Recent research in the last decade has shown that, in general, boys and girls have different bio-behavioral responses to stress, which are, at least in part, due to underlying hormonal differences between the two sexes.
When males are stressed, they tend to seek out a safe place in action, moving toward a danger when stressed (fight), or running away from the danger (flight) — the fight or flight response.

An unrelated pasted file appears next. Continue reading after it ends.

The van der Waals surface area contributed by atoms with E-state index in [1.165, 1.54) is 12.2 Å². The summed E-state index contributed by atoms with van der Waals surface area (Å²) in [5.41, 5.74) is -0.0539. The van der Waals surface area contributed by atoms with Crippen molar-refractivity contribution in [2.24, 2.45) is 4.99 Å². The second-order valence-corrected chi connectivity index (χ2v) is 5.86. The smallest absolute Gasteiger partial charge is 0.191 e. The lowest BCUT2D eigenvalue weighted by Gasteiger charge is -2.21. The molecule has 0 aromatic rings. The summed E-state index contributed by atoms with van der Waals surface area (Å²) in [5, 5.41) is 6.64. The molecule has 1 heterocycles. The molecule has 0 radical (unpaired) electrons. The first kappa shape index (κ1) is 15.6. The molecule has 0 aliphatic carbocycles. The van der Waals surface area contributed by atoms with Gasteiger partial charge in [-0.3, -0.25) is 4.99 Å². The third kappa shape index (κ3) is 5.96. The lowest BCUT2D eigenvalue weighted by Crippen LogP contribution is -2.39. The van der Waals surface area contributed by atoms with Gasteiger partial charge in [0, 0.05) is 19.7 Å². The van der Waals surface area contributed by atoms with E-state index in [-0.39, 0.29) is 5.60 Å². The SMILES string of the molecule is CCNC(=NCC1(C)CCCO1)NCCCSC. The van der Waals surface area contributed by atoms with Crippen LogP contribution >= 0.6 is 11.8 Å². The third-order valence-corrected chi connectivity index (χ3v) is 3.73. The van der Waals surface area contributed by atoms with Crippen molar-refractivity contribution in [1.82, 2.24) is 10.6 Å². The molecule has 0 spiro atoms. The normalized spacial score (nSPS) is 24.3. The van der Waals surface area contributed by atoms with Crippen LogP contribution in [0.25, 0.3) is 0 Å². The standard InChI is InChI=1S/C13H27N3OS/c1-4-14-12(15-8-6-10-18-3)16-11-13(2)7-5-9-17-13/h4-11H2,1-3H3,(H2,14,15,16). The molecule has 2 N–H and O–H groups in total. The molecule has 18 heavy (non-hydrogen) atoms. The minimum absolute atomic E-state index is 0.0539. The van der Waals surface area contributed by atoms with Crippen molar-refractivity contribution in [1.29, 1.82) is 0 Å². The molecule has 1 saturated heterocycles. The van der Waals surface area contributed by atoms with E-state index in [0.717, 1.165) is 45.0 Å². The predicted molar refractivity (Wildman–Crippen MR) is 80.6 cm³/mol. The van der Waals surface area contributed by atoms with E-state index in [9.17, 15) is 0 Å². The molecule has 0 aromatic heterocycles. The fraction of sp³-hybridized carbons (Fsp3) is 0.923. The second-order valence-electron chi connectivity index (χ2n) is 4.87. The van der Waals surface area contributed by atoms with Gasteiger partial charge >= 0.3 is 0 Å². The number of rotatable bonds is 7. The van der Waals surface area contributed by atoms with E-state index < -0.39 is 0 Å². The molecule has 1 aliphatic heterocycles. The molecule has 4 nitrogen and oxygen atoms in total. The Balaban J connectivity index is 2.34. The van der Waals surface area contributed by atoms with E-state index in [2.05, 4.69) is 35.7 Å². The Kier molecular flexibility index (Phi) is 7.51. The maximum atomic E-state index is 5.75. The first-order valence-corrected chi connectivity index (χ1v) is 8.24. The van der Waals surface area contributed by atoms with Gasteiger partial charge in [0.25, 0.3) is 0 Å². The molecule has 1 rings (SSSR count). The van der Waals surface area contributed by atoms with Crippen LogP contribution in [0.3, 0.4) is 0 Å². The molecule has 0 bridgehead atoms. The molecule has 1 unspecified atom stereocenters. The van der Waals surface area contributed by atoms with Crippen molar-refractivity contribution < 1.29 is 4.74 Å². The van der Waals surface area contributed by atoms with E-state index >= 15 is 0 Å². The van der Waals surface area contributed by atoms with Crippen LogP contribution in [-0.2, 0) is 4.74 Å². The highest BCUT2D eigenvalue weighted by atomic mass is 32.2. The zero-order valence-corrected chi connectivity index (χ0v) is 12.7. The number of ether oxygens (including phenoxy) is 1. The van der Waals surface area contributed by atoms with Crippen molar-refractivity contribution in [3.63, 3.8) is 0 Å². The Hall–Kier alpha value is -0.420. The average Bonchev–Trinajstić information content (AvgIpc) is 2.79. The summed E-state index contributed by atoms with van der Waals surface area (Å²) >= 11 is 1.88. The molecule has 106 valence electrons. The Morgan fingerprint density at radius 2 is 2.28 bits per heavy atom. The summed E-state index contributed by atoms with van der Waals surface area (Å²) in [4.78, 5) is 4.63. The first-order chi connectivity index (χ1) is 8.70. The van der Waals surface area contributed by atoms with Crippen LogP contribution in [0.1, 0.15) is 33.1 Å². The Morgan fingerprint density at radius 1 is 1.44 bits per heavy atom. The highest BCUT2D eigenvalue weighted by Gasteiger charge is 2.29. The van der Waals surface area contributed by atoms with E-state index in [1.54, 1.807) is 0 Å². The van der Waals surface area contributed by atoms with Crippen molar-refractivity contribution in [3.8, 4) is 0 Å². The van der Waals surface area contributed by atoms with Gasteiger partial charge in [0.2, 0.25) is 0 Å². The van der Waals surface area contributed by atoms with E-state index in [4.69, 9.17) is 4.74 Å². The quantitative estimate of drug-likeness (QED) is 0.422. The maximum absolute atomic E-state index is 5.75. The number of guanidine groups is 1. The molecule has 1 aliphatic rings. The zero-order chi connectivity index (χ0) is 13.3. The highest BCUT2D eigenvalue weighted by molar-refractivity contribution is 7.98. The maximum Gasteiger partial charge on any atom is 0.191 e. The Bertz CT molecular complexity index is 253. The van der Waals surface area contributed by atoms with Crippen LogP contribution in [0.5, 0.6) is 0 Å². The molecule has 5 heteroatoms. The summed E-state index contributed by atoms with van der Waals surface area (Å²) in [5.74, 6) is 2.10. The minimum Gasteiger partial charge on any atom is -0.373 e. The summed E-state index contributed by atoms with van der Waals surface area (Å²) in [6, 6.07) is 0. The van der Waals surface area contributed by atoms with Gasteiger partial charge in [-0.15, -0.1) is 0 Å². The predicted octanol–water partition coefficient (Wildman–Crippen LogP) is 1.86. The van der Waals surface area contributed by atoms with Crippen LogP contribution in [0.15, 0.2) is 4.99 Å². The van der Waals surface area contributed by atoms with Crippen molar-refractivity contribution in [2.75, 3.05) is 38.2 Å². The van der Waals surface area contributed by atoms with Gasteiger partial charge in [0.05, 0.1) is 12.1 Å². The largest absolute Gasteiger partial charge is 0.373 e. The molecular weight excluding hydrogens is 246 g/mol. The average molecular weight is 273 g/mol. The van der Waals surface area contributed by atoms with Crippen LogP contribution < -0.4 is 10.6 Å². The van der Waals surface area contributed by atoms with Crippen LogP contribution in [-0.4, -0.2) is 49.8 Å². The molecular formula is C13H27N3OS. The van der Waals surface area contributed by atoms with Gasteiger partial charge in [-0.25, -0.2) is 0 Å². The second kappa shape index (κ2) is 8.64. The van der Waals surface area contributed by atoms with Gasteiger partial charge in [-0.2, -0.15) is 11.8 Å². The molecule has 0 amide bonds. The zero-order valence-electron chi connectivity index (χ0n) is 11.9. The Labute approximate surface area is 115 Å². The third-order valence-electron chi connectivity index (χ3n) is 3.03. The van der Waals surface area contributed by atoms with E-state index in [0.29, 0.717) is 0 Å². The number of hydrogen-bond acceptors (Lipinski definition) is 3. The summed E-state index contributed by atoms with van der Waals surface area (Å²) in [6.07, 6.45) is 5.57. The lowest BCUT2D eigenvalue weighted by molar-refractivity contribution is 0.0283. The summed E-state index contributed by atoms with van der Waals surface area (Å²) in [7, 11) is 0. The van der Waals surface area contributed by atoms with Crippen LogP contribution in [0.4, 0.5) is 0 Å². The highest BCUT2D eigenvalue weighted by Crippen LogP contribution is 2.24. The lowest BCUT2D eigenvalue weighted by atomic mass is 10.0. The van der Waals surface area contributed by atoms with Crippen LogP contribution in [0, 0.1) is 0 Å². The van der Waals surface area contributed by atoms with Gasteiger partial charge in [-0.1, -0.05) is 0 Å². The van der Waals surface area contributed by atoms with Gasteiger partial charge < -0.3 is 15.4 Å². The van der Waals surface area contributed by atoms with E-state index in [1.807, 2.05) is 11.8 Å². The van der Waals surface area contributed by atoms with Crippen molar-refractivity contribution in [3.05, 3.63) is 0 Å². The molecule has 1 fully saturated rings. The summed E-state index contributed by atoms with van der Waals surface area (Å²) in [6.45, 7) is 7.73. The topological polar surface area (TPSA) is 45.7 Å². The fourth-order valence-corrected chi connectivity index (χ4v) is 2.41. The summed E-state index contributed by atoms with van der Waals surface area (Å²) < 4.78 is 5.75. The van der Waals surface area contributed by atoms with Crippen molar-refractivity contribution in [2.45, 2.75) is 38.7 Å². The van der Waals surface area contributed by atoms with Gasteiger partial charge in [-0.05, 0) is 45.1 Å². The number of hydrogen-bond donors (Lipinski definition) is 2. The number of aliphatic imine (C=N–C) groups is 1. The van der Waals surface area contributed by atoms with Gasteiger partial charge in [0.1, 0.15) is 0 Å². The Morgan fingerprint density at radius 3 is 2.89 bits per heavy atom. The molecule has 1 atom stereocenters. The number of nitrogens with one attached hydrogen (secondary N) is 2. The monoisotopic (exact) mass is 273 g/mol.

When females are stressed, they are more likely to turn to other females for support and defend each other from perceived threats —the “tend-and-befriend” response
Source: T. Golden (2009). “Gender Differences in Boys’ and Girls’ Emotions”; S.E. Taylor, L. J. Burklund, N. I. Eisenberger, B. J. Lehman, C. J. Hilmert, M. D. And Lieberman (2008). “Neural bases of moderation of cortisol stress responses by psychosocial resources”.